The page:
There seems to be a connection between alcohol and depression. Drinking a lot can make you feel worse
Most people in Scotland drink. It helps them to relax and feel more confident. If you’re depressed, it may help you feel temporarily like your old self. However for some people, alcohol could be having making depression and anxiety worse.
Heavy drinkers are more likely to experience depression and anxiety. It’s easy to become trapped in a cycle of drinking to relieve your symptoms of depression and anxiety which then causes worse depression or anxiety.
How does alcohol affect my mood?
Using alcohol to change your mood can cause problems because alcohol can have a depressive effect.
Alcohol affects many different parts of your brain. Despite what many people think, drinking a lot dulls the ‘feel good’ systems in your brain. This means you need to drink more to get the same good feelings that you had at the start.
Low mood and unpleasant feelings on stopping drinking are also more common if you have been drinking heavily. This can lead to a vicious circle where you drink to block out the unpleasant feelings caused by drinking or to forget your problems, which then causes more unpleasant feelings leading you to drink even more.
Alcohol and antidepressant medication
If you are taking antidepressants, it is best to talk to your GP or pharmacist about the effect of alcohol on your medication; Generally people on medication are advised not to drink alcohol, except in some small amounts, because:
- Alcohol can counteract the potential benefits of the prescribed antidepressant drug
- Some antidepressants also have a sedative effect and alcohol will increase this sedative effect, this increases drowsiness and the likelihood of accidents
- The combination of drinking and taking medication may put a strain on your liver.
When should I think about cutting down?
Not everyone who has depression and who drinks will have a problem with alcohol. However if you are regularly drinking over the sensible limits (see below), it is a good idea to cut down. Particular danger signs to look out for are:
- drinking more and using alcohol to block out your feelings
- taking time off work because of hangovers
- being criticised by family or friends because of your drinking
- drinking to ‘cure’ a hangover
- Using alcohol as a coping strategy for stress or to get through the day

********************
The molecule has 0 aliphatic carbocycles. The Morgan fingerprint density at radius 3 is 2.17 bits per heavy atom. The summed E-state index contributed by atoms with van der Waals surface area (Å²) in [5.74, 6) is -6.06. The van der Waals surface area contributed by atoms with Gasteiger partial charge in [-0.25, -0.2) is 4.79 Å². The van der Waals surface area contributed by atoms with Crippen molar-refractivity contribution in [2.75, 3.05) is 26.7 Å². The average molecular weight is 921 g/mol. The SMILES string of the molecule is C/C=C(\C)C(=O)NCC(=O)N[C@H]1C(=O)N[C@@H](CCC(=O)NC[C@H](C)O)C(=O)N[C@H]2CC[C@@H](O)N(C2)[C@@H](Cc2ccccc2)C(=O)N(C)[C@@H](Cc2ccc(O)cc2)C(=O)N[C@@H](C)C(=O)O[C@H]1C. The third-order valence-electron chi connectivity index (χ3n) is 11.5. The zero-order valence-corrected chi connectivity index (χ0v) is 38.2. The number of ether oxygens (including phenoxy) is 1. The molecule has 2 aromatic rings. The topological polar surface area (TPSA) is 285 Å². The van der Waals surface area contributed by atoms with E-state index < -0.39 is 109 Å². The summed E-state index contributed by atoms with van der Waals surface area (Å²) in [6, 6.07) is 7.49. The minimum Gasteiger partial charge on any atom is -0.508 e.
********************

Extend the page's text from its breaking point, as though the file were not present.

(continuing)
- Men: No more than 3-4 units a day and no more than 21 units a week
- Women: No more than 2-3 units a day and no more than 14 units a week.
We all need at least 2 days a week without alcohol. Doctors agree that drinking more than the sensible limit damages your health in the short and long term. It can increase your risk of depression.
Tips for cutting down
- Pace yourself. Slow down and take small sips not big gulps. Make every second drink a soft drink
- Occupy yourself – do something else enjoyable while drinking to help you drink more slowly
- Keep a drinking diary so you can keep track of how much you’re drinking and recognise risky circumstances
- Change your drink – try a lower alcohol beer or wine, or top up spirits with more mixer
- Involve your friends and family in planning nights out that don’t involve alcohol – go to the gym, cinema, local café, bowling etc, or agree as a group that you won’t drink.
If you have trouble cutting down, it may be worth seeking help from your GP or one of the organisations listed below. You can also email Action on Depression or phone us on 0808 802 2020. For ways you can also improve your diet and improve your well-being visit our food and mood page.
Further help and support
- Alcohol Focus Scotland: 0141 572 6700 firstname.lastname@example.org,
- Drinkline: 0800 7 314 314 (open 24 hours, 7 days a week) for free, confidential advice on alcohol and how to cut down
- Smart Recovery – help for people wanting to stop drinking
- Alcoholics Anonymous – also provide help for people wanting to stop drinking